Last week, I came across an article about a lawyer in California who’s likely to lose her license for six months because her web site had all sorts of pictures of her chumming around with famous people. Pictures that weren’t exactly for real. One step up from having someone snap a shot of you with your arm draped around a cardboard Fathead cutout, but phony baloney nonetheless.
I looked through the gallery of Very Important People on Svitlana Sangary’s publicity page. Many of them, I didn’t recognize. But there she is, tête-à-tête, with Bill Clinton. Hillary Clinton. Joe Biden. Al Gore. Barack Obama. And, from the other side of the aisle, Arnold Schwarzenegger and Donald Trump.
Non-political celebs aplenty: Morgan Freeman. Dr. Phil. Anne Hathaway. Leo diCaprio. Pierce Brosnan. James Gandolfini. Ellen DeGeneres. Warren Beatty. Alec Baldwin.
While I certainly have no problem with someone wearing the same outfit in so many of the pictures. Who among us doesn’t double up on the fancy outfits? But really canny viewers, even if they don’t quite know who the celebrity is, might have noticed that the face, hair, angle, and outfit is exactly the same in a couple of the pictures.
Well, why let a good head shot go to waste, but you might not want to show them side-by-side.
Personally, I wouldn’t select an attorney based on whether they’d had their picture taken with John Stewart or one of the Kardashians. And Svitlana Sangary doesn’t exactly say that she knows these folks. But rules is rules, and the California State Bar recognized that the images were photoshopped, and considered it deceptive advertising.
Although the State Bar Court’s decision is awaiting approval from the California Supreme Court, the recommendation from State Bar Court Judge Donald Miles condemns attorney Svitlana Sangary’s “demonstrated lack of insight and her contemptuous conduct during these proceedings.”
In addition to concluding that she violated the Bar’s rules on deceptive advertising, Miles also notes that Sangary generally refused to cooperate with the investigation, according to the Recorder.
Miles also criticized the attorney’s “failure to remove the deceptive images from her website, even after the State Bar brought this issue to her attention.” (Source: Washington Post.)
Sangary sent the Bar a response in which she cited Natalie Portman’s winning an Oscar for Black Swan, even though her head was superimposed on a real ballerina’s body. Sangary also noted that she “recently received an email from President Obama, with the subject line ‘I need your help today’, asking SVITLANA SANGARY for an additional donation.”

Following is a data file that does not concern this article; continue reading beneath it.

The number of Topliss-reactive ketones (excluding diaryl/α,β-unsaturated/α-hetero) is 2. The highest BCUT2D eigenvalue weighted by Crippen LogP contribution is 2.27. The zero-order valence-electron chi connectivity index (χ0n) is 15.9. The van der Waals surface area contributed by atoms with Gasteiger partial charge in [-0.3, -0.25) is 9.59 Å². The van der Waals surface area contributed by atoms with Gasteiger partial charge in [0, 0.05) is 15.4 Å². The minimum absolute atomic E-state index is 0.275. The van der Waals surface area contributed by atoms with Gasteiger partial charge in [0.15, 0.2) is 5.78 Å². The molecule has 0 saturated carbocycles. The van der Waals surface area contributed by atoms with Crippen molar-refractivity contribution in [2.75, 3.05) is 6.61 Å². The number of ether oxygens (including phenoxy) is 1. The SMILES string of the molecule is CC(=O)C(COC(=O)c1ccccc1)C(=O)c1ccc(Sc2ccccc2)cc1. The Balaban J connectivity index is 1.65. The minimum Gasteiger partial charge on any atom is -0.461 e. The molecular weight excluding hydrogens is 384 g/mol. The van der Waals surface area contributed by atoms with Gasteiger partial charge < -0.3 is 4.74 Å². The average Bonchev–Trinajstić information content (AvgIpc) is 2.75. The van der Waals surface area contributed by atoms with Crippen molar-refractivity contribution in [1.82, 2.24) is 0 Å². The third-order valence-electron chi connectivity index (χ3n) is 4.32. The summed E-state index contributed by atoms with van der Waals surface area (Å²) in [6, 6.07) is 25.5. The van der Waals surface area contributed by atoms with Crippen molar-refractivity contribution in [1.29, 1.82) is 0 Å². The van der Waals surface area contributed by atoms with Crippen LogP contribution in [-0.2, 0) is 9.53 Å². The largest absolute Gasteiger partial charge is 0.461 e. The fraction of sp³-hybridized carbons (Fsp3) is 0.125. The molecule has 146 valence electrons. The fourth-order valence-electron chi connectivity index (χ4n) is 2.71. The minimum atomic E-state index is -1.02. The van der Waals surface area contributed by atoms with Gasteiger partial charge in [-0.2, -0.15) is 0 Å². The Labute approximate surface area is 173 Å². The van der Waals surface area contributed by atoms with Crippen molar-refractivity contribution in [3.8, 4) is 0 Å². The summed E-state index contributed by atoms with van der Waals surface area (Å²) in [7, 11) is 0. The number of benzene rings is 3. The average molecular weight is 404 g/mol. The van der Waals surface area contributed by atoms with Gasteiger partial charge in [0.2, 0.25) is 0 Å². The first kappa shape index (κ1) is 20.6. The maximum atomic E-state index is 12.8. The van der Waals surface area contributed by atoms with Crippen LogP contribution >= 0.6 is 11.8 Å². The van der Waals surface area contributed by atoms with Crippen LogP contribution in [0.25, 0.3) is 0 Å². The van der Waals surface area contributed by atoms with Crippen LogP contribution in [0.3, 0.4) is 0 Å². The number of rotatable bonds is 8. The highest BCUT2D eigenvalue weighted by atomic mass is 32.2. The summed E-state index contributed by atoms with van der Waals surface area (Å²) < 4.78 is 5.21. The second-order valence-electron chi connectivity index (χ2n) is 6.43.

I’ll have to keep all those e-mails from Elizabeth Warren that I’ve been getting…
All in all, it sounds like Sangary is a bit loosely wrapped. Maybe it’s because they’re both originally from the USSR, she reminds me quite a bit of Orly Taitz, the birther movement queen.
In describing her work on her own website, Sangary writes:
The Law Offices of Svitlana E. Sangary has developed a deserved reputation for utilizing the strategy and tactics of handling the case in to advance the Clients’ success by delivering smart, aggressive, and creative representation, achieving victorious solutions, accomplishing Clients’ goals, and oftentimes even exceeding Clients’ expectations.
I have no doubt that she provided “creative representation.”
Her clients seem to return the favor.
On a scale of 1 to 10, Svitlana Sangary deserves to get a 15!
There are no famous names on the testimonial list, by the way, so it wasn’t as if she Larry King proclaiming her a 15 – make that a 15!
No, her reviewers are everyday folks like Mandy Tanny, Bogdan Polunets, and Semen (sic) Zikner. (Non-legal, free advice to Semen (sic) Zikner: you might want to consider changing that first name of yours. Have you thought about calling yourself Sam?)
But the whole thing gets me thinking about who I’d want to appear with, if I ever decide to set up a web site and include a publicity page. Of course, I already have my starter picture. That’s me – in real life - with Hall of Famer and Red Sox great Carlton Fisk. Not that I’d pretend for a moment that he endorses my skills as a marketer. But he probably could speak to my devotion as a lifer Red Sox fan, able to spot one of the old boys 25 years of so after he hung up his spikes.
But if I wanted to add to my rogues gallery, who would I Photoshop myself with?
They’re mighty cute, but what good would Pierce Brosnan or George Clooney do for my business?
Oh, well, if I do decide to Photoshop myself into a bunch of celebrity pictures, at least I’ll know better than to use the same head shot multiple times.